Last month, I wrote about the government. I asserted that we need to get business interests out of government or we’ll keep making decisions based on next quarter’s profits instead of the health of the next decade. This month, I want to talk about a whole industry that seems to be falling victim to short-term thinking, at least in America and Europe.
I recently read a New York Times essay by Christopher Drew on why students drop out of science and engineering programs. The essay concludes with a student who notes thattheychose science at three years old, because they dreamed of becoming an astronaut, of being part of the space program. At one time, engineering grads stood a good chance of working at JPL or NASA. Becoming an astronaut was hard, but not impossible (NASA is still recruiting, although it’s hard to say what new astronauts might fly – there may be nothing American that can make it out of the atmosphere with a person on board).
We’re in danger of losing American ascendency in near-earth space. Not only have we parked our shuttles, but I’m not convinced we have a great plan to replace them, or to get to Mars, or really to do much of anything with manned space exploration.
There are bright spots. Tech-gurus turned space champions like Elon Musk and Jeff Bezos may keep us moving forward in commercial space. Orbital Sciences is still designing rockets. We even have a fairly new entrant – Naveen Jain of Intellus fame is talking about mining the moon, and chasing after the Google Lunar X-Prize. That’s good. I’m rooting for them all. But commercial space dollars are likely to chase profits and not the pure science of trips to Mars.
There are other governments funding space programs these days. If it weren’t for the oldest serious player, Russia, the ISS would be abandoned. China can now launch vehicles into orbit and perform docking maneuvers. Brazil is tripling funding for its space program. All of this spending still doesn’t equal ours, but these other countries have a trajectory of rising spending and national interest in space, while in America, spending and political interest in space are both falling.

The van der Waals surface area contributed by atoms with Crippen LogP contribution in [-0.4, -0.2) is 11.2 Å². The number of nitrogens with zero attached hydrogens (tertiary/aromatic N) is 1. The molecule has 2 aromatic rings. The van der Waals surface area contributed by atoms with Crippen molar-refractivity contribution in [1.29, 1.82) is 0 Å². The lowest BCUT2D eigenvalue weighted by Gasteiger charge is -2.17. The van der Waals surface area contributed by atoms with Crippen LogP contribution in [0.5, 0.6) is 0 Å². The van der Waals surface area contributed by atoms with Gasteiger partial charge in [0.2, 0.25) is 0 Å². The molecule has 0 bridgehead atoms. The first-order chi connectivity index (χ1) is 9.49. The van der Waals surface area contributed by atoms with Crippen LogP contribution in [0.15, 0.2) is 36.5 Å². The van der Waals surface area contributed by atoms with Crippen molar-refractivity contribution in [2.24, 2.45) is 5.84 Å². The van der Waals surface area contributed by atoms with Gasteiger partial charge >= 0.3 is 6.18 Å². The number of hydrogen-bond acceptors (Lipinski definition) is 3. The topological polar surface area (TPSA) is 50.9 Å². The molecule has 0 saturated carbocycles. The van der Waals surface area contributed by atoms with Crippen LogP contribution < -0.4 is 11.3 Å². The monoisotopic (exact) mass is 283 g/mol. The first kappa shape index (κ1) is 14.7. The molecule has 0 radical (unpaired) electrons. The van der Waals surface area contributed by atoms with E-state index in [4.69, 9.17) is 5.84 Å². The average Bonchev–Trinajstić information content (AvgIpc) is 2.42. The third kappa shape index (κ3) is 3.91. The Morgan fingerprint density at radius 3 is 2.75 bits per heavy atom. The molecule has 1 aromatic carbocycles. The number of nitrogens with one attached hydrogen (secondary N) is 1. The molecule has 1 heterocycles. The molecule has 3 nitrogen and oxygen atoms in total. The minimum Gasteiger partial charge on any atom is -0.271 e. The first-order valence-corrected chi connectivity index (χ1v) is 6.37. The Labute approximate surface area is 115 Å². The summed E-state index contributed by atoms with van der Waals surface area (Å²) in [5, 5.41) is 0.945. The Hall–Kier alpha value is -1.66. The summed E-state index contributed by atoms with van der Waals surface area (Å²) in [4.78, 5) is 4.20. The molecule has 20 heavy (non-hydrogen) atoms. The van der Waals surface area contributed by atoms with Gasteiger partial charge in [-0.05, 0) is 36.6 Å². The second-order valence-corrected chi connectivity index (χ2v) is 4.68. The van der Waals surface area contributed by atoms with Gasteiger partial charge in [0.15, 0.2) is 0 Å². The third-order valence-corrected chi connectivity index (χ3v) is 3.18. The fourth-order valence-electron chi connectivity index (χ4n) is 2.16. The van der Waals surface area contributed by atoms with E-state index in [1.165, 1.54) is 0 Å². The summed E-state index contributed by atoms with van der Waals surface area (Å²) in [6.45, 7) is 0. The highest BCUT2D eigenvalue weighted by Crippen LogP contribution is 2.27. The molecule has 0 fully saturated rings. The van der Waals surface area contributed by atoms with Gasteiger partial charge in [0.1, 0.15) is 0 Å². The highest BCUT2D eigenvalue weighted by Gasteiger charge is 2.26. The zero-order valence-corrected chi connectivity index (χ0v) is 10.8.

Another point from my essay last month was that we need world governance on certain issues like the environment. I’ve always been very careful about word choice when I say this. I don’t want world government. But if we give up our power in space and another government takes that power, then we’re at risk, especially if that government is not a democracy.I don’t want Chinese satellites and space weapons to outmatch ours. I believe war is evil, but defense is necessary. And from a defense perspective, giving ground in space is short-sighted. While we still have space weapons money, I’m convinced that losing the edge in manned space will cost us at least some of our edge in space weapons.
Lastly, but not least, humanity needs hopes and dreams, adventure and exploration. Space programs provide that. I — and almost every other science fiction writer and reader around the world — know deep in my soul that the future for mankind includes space travel. I may be disappointed that it’s not going as fast as I want it to (there are rather real engineering problems out there, and perhaps some physics we don’t understand yet– and some likely severe biological limitations). I may wish we already had bases on the moon, but I’m not ready to give up. It would be a great place for some tax dollars to go. This is an industry that needs to be in the public dialogue, to have government as well as private funding, and to be part of our conversation about the long-term future.
On his space explorers site, Naveen Jain says, “Thanks to the brave, ultra-smart, and outside of the box thinking pioneers of our space program, our technology has advanced exponentially. Space exploration has given birth to whole new industries, generating a wealth that dwarfs NASA’s budget.”
We should make sure that our human future in space doesn’t fall victim to the current-quarter bottom-line thinking that has infested our governments the last few decades.
As always, I’d love to hear people’s comments.
If you want to do your own research, here are a few of the websites I visited as I thought about this piece. You might find the following sites interesting, especially when thinking about them together.
Articles on China’s space programs:
- The New York Times on China’s success docking in space.
- From China, about their space programs
- Space.com talks about China’s moon probe in L2
Other interesting articles
- The Washington Times on NASA budget woes
- CNBC reviews some of the commercial space bright spots
- Parabolic Arc mentions that Brazil is tripling its space budget
Brenda Cooper’s latest science fiction novel, Mayan December, is out now from Prime Books. For more information, see her website!